MIT study sees nuclear power as integral to a low-carbon future
According to a new MIT study, achieving a low-carbon-emission future at a reasonable cost and minimal social impact requires a mix of power sources, with nuclear power as a major component. "The Future of Nuclear Energy in a Carbon-Constrained World" by the MIT Energy Initiative (MITEI) says that trying to produce a radically low-carbon economy without nuclear reactors would cost two to four times as much as one with.
In the quest to reduce carbon emissions and combat climate change, the tendency in the past 20 years has been to concentrate on so-called alternative energy sources with special emphasis on wind and solar power. And while such sources do have many advantages, they also suffer from a number of disadvantages, such as lack of reliability, a large geographical footprint, negative environmental impact, and high operating costs, as well as a reliance on conventional fossil fuel plants to maintain reliable electrical power services.
Much of this is a matter of intense debate, but one big problem is that if the world is to invest in a policy of deep decarbonatization by the year 2050, there is a real chance it can only be done at either massive expense or the price of much less electricity being available at higher costs, lower standards of living in both the developed and developing world, and even a shrinking global economy.
To prevent this from happening, the MIT study says that nuclear power with its zero-carbon emissions must play a much larger role in electricity generation on a global scale. Today, the total share of global nuclear power as a primary energy source is a mere five percent, with very little growth in the West and some countries actually abandoning the technology.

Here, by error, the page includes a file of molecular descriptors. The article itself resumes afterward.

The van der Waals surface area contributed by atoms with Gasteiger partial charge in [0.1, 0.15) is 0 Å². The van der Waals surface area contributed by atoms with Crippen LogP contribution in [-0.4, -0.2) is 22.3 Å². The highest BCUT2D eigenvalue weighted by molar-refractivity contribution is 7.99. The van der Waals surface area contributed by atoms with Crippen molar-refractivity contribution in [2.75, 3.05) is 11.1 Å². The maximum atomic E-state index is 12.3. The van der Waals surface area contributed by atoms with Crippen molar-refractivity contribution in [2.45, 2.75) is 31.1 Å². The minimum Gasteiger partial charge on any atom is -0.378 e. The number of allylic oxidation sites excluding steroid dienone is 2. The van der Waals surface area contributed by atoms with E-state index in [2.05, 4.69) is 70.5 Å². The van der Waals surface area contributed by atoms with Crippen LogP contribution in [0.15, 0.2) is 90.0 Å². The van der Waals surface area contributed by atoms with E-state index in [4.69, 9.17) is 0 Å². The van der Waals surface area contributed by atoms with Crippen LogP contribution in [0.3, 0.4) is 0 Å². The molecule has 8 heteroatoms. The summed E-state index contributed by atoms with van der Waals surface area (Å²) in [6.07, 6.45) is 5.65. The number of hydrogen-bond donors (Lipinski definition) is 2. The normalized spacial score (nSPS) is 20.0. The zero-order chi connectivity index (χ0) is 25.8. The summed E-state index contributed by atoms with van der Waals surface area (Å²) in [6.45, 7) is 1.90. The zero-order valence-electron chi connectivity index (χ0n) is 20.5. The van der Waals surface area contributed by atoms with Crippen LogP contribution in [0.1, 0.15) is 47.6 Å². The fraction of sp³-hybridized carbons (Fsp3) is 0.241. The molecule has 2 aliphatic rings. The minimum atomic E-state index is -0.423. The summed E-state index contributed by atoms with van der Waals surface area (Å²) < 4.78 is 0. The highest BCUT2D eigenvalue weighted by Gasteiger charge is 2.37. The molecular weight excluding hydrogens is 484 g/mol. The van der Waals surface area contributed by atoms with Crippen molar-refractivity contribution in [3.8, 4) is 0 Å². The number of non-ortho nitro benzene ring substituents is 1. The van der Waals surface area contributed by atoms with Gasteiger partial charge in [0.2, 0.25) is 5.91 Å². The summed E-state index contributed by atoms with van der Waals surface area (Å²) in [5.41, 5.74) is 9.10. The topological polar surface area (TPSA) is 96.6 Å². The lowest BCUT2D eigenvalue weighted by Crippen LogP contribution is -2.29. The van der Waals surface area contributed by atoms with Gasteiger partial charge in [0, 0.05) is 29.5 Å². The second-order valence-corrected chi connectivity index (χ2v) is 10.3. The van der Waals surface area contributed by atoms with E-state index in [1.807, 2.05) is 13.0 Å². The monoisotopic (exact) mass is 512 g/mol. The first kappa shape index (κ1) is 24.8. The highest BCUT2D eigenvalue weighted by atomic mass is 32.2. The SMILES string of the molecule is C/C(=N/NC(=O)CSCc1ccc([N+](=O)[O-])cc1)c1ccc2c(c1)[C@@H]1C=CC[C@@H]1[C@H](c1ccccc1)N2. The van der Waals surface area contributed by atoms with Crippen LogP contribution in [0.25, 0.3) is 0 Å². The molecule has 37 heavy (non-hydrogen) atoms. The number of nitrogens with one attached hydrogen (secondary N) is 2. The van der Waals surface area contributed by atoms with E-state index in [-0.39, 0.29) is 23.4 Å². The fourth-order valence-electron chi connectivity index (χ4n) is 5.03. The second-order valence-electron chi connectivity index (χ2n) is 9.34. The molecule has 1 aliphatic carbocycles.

Based on a study of existing Light-Water Reactor (LWR) projects around the world, the MIT report says that the primary obstacle to a large-scale reactor building program is cost – not only the short-term undercutting of nuclear by the natural gas boom, but also through government regulation, safety concerns, political prejudice, and industry inefficiencies.
To overcome this, the researchers suggest that the nuclear industry move away from its one-off reactor projects, with each new plant being an exercise in reinventing the plutonium wheel and focusing more on standardized designs and components being constructed by a skilled workforce under experienced contractors in a factory, mass-production setting, such as has been suggested for modular nuclear reactors.
In addition, the study recommends that new, advanced reactor designs use passive safety systems and inherently stable chemical, physical, and thermal systems that don't require outside power to operate. Ideally, these systems would be automatic and should be subject to internationally agreed upon regulations to reduce application costs and improve investor confidence.
On the policy side, the researchers say that the nuclear sector needs a level playing field with other low-carbon producers and that nuclear energy should not be dismissed out of hand. Instead, governments should provide nuclear energy producers with financial incentives similar to those given to wind and solar projects to produce a competitive environment.
In the same vein, the study also outlines the need for governments to allow for the building of more prototype reactors and the sharing of regulatory and research and development costs to encourage more technical innovation.
The interdisciplinary study released by the MIT Energy Initiative is available here (PDF).